• Villanova has ascended into blue-blood territory. It’s a tired storyline at this point but it’s also probably the biggest one coming out of the NCAA Tournament. Winners of two championships in three years with largely a different set of players means that Jay Wright has officially assembled a dynasty. Villanova has the roster makeup that makes the rest of college basketball envious: dynamic guards that can score at multiple levels; floor-spacing big men who can shoot the three; and sufficient experience together to play cohesive team defense. The best part is that even with some expected early departures pending (Mikal Bridges, Jalen Brunson?), Villanova’s standing near the top of the national rankings isn’t likely to change, and that’s what makes this program a dynasty.
  • Goodbye, Chris Mack. Another year, another lost Big East coach to a bigger program budget and salary. Last year, it was Chris Holtmann departing Butler for Ohio State (where he excelled). This year it’s Chris Mack who packed his bags for Louisville after a nine-year tenure at Xavier that included five straight NCAA tournament appearances. In his stead is former assistant Travis Steele, promoted from a position he has held since 2008. Steele has already impressively gotten to work, quickly signing two graduate transfers in Zach Hankins (D-II National Player of the Year) and Kyle Castlin (Columbia) while being in the running for many others. On the heels of a massive graduating class in Cincinnati, Steele will have his work cut out for him next season.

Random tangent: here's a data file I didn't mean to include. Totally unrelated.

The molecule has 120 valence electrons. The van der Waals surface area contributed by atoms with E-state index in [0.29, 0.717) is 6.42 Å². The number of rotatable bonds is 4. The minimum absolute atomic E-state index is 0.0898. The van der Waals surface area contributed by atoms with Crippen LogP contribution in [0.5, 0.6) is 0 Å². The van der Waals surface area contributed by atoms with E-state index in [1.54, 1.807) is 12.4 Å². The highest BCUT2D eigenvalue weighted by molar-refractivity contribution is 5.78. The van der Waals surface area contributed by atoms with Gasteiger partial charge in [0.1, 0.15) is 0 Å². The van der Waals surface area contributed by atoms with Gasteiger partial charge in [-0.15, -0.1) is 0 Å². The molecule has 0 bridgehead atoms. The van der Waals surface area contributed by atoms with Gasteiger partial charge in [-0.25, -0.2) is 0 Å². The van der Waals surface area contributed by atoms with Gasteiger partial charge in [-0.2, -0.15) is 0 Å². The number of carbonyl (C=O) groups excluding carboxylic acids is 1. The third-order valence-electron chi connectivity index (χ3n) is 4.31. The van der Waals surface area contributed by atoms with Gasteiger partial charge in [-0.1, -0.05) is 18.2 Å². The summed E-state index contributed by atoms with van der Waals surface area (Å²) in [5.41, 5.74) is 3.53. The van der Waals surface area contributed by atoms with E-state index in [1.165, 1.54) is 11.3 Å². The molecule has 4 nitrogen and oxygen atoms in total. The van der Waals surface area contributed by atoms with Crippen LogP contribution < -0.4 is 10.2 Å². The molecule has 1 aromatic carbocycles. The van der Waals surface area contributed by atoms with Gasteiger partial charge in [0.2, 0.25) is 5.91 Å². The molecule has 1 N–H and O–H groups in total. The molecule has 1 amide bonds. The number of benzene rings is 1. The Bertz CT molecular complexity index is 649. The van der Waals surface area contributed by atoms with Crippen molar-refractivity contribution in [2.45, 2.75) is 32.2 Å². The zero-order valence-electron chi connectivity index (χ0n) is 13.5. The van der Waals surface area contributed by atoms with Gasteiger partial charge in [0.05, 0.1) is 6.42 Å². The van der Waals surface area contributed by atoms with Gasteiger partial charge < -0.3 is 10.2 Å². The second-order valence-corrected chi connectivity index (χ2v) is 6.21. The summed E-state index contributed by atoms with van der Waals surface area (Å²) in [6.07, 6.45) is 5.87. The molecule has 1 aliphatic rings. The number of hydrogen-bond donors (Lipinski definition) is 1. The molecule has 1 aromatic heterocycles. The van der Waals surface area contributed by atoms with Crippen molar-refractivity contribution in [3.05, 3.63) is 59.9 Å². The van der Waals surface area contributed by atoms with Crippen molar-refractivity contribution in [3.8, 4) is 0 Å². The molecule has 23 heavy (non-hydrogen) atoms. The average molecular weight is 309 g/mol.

• Hello, Providence backcourt. What Ed Cooley has done with his guards during his tenure at Providence has been nothing short of amazing. From Bryce Cotton to Kris Dunn to Kyron Cartwright, there has never been a dearth of electric, play-making perimeter players on his roster. Now, though, with Cartwright graduating, the question of who is next for the Friars is bubbling up. Early signs pointed to rising sophomore Makai Ashton-Langford, but his limited end-of-season usage and errant decision-making have been confounding. Encouragingly, Cooley is also bringing in two heralded backcourt recruits in David Duke and AJ Reeves, and it’s a safe bet given recent history that at least one of the pair will emerge into the spotlight.